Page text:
Hundreds of toys which generations of pre-video-gaming children would have put high on their Santa lists are being unpacked for a bumper auction in Auckland next week.

The cornucopia of vintage fun and games being assembled at Art+Object's Newton auction rooms from two large collections includes cars, trains, boats and planes mainly from the 1920s to the 1960s.

It includes early items from New Zealand's Fun Ho! brand which used sand-cast aluminium to fashion toys for sandpit play by children growing up under war-time rationing.

Lincoln toys and Britain's Dinky brand, including an early-1960s Holden Special model still in its box and with toy luggage in the boot, are also well represented.


But although price estimates for some immaculate German items such as a 1920s "faux crocodile skin" tin-plate limousine range as high as $3000, the star of the show for auction-house managing director Hamish Coney is a 55-piece "New Map of the World" educational puzzle that he dates to about 1790.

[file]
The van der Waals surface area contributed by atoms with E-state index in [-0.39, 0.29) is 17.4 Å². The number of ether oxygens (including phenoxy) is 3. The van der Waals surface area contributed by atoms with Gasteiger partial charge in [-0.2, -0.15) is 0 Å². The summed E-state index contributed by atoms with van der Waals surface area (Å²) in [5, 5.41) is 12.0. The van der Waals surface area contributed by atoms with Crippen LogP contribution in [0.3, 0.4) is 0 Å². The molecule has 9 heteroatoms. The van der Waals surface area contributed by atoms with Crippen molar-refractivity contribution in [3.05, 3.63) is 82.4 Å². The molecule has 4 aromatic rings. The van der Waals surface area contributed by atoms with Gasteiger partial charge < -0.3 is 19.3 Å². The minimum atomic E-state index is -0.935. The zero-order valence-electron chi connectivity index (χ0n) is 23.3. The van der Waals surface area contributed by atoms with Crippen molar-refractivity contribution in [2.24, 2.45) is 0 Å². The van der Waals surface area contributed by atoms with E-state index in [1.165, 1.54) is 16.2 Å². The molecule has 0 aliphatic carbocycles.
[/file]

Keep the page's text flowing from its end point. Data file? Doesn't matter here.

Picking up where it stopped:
It was bought at auction in the early 1990s by Auckland art gallery owner Warwick Henderson, who is farewelling his toy collection because he is moving premises.

The item, which Mr Coney calls a "dissected puzzle" because jigsaws had not been invented when it was made, shares the maddening fate of many modern versions in having several pieces missing.

Otherwise, he would have put an estimate of about $2000 on it.

But even with a large chunk of Africa missing, the puzzle remains "materially" intact, and has the bonus of tracking Captain James Cook's three round-the-world voyages including their convergence on New Zealand.

"It is one of the rarest items of New Zealand-related material we have handled," said Mr Coney, who expects it to fetch between $500 and $750.

Mr Coney said New Zealand had a thriving toy-collecting scene.

"Toy collectors are passionate and knowledgeable with a great sense of humour and appreciation for the childhood joys that toys bring," he said.


The second collection being auctioned belonged to the late Bob Geerligs, who left most of the toys he brought back to Auckland from frequent visits to Europe in their original packaging.


• Vintage toys auction - 1pm, Wednesday, December 10 at Art+Object, 3 Abbey St, Newton.

Items previewed by the Herald yesterday included:

• 1953 open-top Pontiac with driver ($800-$1000)
• Late-1940s Fun Ho! roadster with driver and passengers ($500-$750)
• 1960s Cadillac sedan, one of the largest tin toy autos made ($350-$450)
• Late-1940s clockwork (American zone) German Schuko tinplate motorbike and rider in original working condition ($200-$250).

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